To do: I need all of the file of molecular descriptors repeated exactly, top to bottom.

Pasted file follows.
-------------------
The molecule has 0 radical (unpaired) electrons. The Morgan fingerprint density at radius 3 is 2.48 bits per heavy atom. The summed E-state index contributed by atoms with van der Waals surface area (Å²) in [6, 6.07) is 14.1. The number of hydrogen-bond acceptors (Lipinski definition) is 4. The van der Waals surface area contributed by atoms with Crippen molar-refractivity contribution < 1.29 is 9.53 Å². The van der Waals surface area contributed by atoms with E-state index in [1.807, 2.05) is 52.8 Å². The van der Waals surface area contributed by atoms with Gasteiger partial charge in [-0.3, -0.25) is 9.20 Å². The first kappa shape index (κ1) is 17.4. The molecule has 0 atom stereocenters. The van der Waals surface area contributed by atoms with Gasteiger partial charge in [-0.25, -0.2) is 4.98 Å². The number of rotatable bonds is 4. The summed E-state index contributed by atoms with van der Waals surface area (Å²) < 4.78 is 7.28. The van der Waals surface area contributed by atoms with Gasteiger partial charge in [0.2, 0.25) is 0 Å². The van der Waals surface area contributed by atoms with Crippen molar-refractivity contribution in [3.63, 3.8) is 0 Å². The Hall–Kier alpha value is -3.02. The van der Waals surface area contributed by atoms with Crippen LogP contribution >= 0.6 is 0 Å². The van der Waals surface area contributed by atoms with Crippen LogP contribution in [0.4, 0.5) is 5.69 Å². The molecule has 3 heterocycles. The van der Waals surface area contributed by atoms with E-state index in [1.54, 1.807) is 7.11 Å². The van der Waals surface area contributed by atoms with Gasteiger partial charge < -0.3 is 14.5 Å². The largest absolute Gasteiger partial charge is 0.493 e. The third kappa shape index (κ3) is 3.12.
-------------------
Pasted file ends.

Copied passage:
The molecule has 0 radical (unpaired) electrons. The Morgan fingerprint density at radius 3 is 2.48 bits per heavy atom. The summed E-state index contributed by atoms with van der Waals surface area (Å²) in [6, 6.07) is 14.1. The number of hydrogen-bond acceptors (Lipinski definition) is 4. The van der Waals surface area contributed by atoms with Crippen molar-refractivity contribution < 1.29 is 9.53 Å². The van der Waals surface area contributed by atoms with E-state index in [1.807, 2.05) is 52.8 Å². The van der Waals surface area contributed by atoms with Gasteiger partial charge in [-0.3, -0.25) is 9.20 Å². The first kappa shape index (κ1) is 17.4. The molecule has 0 atom stereocenters. The van der Waals surface area contributed by atoms with Gasteiger partial charge in [-0.25, -0.2) is 4.98 Å². The number of rotatable bonds is 4. The summed E-state index contributed by atoms with van der Waals surface area (Å²) < 4.78 is 7.28. The van der Waals surface area contributed by atoms with Gasteiger partial charge in [0.2, 0.25) is 0 Å². The van der Waals surface area contributed by atoms with Crippen molar-refractivity contribution in [3.63, 3.8) is 0 Å². The Hall–Kier alpha value is -3.02. The van der Waals surface area contributed by atoms with Crippen LogP contribution >= 0.6 is 0 Å². The van der Waals surface area contributed by atoms with Crippen LogP contribution in [0.4, 0.5) is 5.69 Å². The molecule has 3 heterocycles. The van der Waals surface area contributed by atoms with E-state index in [1.54, 1.807) is 7.11 Å². The van der Waals surface area contributed by atoms with Gasteiger partial charge < -0.3 is 14.5 Å². The largest absolute Gasteiger partial charge is 0.493 e. The third kappa shape index (κ3) is 3.12.